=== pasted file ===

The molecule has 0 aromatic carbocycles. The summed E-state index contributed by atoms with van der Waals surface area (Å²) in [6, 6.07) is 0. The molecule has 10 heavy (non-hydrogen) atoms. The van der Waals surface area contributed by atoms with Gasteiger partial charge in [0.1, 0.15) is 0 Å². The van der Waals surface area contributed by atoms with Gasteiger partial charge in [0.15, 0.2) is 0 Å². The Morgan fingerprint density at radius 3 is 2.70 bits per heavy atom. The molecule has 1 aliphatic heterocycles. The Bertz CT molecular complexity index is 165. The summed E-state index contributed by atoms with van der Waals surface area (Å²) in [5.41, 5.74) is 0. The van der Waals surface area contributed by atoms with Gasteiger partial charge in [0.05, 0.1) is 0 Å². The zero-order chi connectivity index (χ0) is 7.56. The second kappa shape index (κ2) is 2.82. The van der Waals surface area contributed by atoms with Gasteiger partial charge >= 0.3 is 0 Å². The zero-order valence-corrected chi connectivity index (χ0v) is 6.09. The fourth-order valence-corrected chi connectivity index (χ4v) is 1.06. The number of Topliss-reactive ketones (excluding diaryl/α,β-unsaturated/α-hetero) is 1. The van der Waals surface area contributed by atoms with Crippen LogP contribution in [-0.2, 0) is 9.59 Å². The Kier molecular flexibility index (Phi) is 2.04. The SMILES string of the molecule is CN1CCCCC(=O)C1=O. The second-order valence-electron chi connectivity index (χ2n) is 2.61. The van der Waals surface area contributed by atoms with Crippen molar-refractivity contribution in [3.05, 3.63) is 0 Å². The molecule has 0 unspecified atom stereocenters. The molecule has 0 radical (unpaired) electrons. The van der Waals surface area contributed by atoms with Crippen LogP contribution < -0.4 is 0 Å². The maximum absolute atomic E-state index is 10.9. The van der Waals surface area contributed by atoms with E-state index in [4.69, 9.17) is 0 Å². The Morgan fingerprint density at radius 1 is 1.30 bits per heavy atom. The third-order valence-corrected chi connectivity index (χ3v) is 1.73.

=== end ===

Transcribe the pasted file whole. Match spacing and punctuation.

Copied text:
The molecule has 0 aromatic carbocycles. The summed E-state index contributed by atoms with van der Waals surface area (Å²) in [6, 6.07) is 0. The molecule has 10 heavy (non-hydrogen) atoms. The van der Waals surface area contributed by atoms with Gasteiger partial charge in [0.1, 0.15) is 0 Å². The van der Waals surface area contributed by atoms with Gasteiger partial charge in [0.15, 0.2) is 0 Å². The Morgan fingerprint density at radius 3 is 2.70 bits per heavy atom. The molecule has 1 aliphatic heterocycles. The Bertz CT molecular complexity index is 165. The summed E-state index contributed by atoms with van der Waals surface area (Å²) in [5.41, 5.74) is 0. The van der Waals surface area contributed by atoms with Gasteiger partial charge in [0.05, 0.1) is 0 Å². The zero-order chi connectivity index (χ0) is 7.56. The second kappa shape index (κ2) is 2.82. The van der Waals surface area contributed by atoms with Gasteiger partial charge >= 0.3 is 0 Å². The zero-order valence-corrected chi connectivity index (χ0v) is 6.09. The fourth-order valence-corrected chi connectivity index (χ4v) is 1.06. The number of Topliss-reactive ketones (excluding diaryl/α,β-unsaturated/α-hetero) is 1. The van der Waals surface area contributed by atoms with Crippen LogP contribution in [-0.2, 0) is 9.59 Å². The Kier molecular flexibility index (Phi) is 2.04. The SMILES string of the molecule is CN1CCCCC(=O)C1=O. The second-order valence-electron chi connectivity index (χ2n) is 2.61. The van der Waals surface area contributed by atoms with Crippen molar-refractivity contribution in [3.05, 3.63) is 0 Å². The molecule has 0 unspecified atom stereocenters. The molecule has 0 radical (unpaired) electrons. The van der Waals surface area contributed by atoms with Crippen LogP contribution < -0.4 is 0 Å². The maximum absolute atomic E-state index is 10.9. The van der Waals surface area contributed by atoms with E-state index in [4.69, 9.17) is 0 Å². The Morgan fingerprint density at radius 1 is 1.30 bits per heavy atom. The third-order valence-corrected chi connectivity index (χ3v) is 1.73.